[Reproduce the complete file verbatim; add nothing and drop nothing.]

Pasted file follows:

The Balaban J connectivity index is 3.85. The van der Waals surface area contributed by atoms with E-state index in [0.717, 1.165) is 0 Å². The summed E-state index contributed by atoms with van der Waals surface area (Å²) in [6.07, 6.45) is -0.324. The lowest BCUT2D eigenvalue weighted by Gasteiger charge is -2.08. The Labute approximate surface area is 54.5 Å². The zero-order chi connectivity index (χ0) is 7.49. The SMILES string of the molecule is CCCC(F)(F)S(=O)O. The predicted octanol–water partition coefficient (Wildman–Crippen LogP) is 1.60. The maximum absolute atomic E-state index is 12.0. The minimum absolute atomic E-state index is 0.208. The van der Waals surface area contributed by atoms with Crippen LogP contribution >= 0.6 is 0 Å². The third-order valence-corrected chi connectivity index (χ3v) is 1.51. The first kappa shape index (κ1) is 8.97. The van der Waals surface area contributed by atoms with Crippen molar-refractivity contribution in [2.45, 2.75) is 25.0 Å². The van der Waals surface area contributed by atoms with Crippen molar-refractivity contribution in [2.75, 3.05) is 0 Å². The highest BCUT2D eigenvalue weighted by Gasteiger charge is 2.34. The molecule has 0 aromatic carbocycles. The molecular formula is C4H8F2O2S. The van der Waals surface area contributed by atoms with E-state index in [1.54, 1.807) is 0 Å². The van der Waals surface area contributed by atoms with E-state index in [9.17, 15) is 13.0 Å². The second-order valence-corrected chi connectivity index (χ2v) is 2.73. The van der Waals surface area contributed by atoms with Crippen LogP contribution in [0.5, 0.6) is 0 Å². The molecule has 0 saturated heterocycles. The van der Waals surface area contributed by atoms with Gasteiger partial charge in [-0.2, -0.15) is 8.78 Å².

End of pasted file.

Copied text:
The Balaban J connectivity index is 3.85. The van der Waals surface area contributed by atoms with E-state index in [0.717, 1.165) is 0 Å². The summed E-state index contributed by atoms with van der Waals surface area (Å²) in [6.07, 6.45) is -0.324. The lowest BCUT2D eigenvalue weighted by Gasteiger charge is -2.08. The Labute approximate surface area is 54.5 Å². The zero-order chi connectivity index (χ0) is 7.49. The SMILES string of the molecule is CCCC(F)(F)S(=O)O. The predicted octanol–water partition coefficient (Wildman–Crippen LogP) is 1.60. The maximum absolute atomic E-state index is 12.0. The minimum absolute atomic E-state index is 0.208. The van der Waals surface area contributed by atoms with Crippen LogP contribution >= 0.6 is 0 Å². The third-order valence-corrected chi connectivity index (χ3v) is 1.51. The first kappa shape index (κ1) is 8.97. The van der Waals surface area contributed by atoms with Crippen molar-refractivity contribution in [2.45, 2.75) is 25.0 Å². The van der Waals surface area contributed by atoms with Crippen molar-refractivity contribution in [2.75, 3.05) is 0 Å². The highest BCUT2D eigenvalue weighted by Gasteiger charge is 2.34. The molecule has 0 aromatic carbocycles. The molecular formula is C4H8F2O2S. The van der Waals surface area contributed by atoms with E-state index in [1.54, 1.807) is 0 Å². The van der Waals surface area contributed by atoms with E-state index in [9.17, 15) is 13.0 Å². The second-order valence-corrected chi connectivity index (χ2v) is 2.73. The van der Waals surface area contributed by atoms with Crippen LogP contribution in [0.5, 0.6) is 0 Å². The molecule has 0 saturated heterocycles. The van der Waals surface area contributed by atoms with Gasteiger partial charge in [-0.2, -0.15) is 8.78 Å².